It was a fortunate thing that I shot Superdomes today because they gave me the best group of the test. Ten of them went into 1.963-inches at 10 meters. The group is fairly well centered on the bull. It’s just off to the left a little.

Daisy 35 Superdome group
Ten RWS Superdomes went into 1.963-inches at 10 meters. This is the best group of today’s test.

JSB Exact RS

The next pellet I tested was the JSB Exact RS dome. In Part 3 ten of these made a 2.591-inch group. Today with the dot sight ten went into 3.326-inches. Well — that’s no better, is it? Apparently I can shoot just as well with open sights as with a dot — at least this time!

Daisy 35 JSB RS group
Ten JSB RS domes made this 3.326-inch group at 10 meters. The first shot was in the black near the center, which is why I continued with the group without adjusting the sight. Shot two is that large round hole at the upper left. It looks like it was shot with a wadcutter but I saw it form as I shot. This is why a gun that shoots wide is so hard to sight in.

RWS Hobby

The last pellet I shot was the RWS Hobby wadcutter. In Part 3 ten Hobbys made a 2.205-inch group. Today using the dot sight the 35 put ten Hobbys into 2.29-inches at 10 meters. It’s pretty much the same as the last time with open sights.

One thing about this group. It is so spread out that there are two sight-in shots that look like they are in the group. Well, they aren’t. If you look at the edges of their hole you can tell that they were shot with Superdomes that didn’t cut round holes. This group is similar to the group Hobbys made when I shot with open sights.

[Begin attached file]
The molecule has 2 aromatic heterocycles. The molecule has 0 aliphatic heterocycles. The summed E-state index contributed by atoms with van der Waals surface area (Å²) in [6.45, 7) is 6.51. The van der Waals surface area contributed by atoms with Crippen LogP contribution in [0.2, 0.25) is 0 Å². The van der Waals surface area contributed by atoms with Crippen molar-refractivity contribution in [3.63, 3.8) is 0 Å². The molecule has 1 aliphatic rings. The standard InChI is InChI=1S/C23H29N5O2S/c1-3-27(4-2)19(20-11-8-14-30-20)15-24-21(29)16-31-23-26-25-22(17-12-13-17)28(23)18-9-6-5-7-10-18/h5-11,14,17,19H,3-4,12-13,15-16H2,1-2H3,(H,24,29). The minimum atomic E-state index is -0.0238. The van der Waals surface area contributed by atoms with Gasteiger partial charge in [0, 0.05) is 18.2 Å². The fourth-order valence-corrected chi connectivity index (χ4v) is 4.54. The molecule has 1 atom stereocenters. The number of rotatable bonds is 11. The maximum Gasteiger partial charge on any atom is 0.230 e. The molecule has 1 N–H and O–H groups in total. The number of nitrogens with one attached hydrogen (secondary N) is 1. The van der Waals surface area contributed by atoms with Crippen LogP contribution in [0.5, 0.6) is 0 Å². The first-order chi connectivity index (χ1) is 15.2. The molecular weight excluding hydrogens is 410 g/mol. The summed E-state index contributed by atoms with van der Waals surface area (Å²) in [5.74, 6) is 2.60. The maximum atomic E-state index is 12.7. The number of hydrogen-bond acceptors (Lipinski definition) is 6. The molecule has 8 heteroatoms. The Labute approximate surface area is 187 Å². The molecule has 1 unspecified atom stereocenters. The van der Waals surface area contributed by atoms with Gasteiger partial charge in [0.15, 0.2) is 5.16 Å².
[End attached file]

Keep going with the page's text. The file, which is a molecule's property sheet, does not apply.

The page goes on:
Daisy 35 Hobby group
Ten RWS Hobbys made a 2.29-inch group at 10 meters. The arrows point to two holes made by Superdomes during the sight-in. They aren’t part of this group.


The tightest group shot with open sights in Part 3 of this test measures 2.181-inches between centers. The tightest group of today’s testing measures 1.963-inches between centers. Clearly the Daisy 35 does not become more accurate at 10 meters with a dot sight.

This may look like a short little test, but please remember that each one of those 30 pellet holes was preceeded by 8 pump strokes. Add to that the 12 sight-in shots and I had to pump this airgun 336 times for today’s test. It wasn’t short on my end! But thankfully the Daisy 35 is an easy airgun to pump.

Looking at the groups I see that this Daisy 35 will hit a tin can most of the time out to 30 feet, or so. That’s its strength. It sure isn’t a paper puncher!


There is one last thing to test and that is the accuracy of the airgun with BBs. Given that it is set to feed BBs with the magnetic bolt tip I don’t see any reason to test it with lead BBs. You can try to talk me out of that, but think about it. Is someone shooting a $35-40 airgun really going to spend $25 for 1,500 BBs?

The Daisy 35: Part 3

by Tom Gaylord
Writing as B.B. Pelletier

Daisy 35
Daisy 35 multi-pump pneumatic

Part 1
Part 2

This report covers:

  • The test
  • Sight-in
  • RWS Hobby pellets
  • Norma Golden Trophy FT domes
  • Some research
  • JSB Exact RS
  • Discussion
  • Better sights
  • Summary

Today we begin to test the Daisy 35 for accuracy. This test was interesting, so read on to learn why.

The test

I shot the 35 off a sandbag rest at 10 meters with the gun resting directly on the bag. I shot with 8 pumps per shot and I shot 10-shot groups. I think you’ll be glad I did when you see the groups.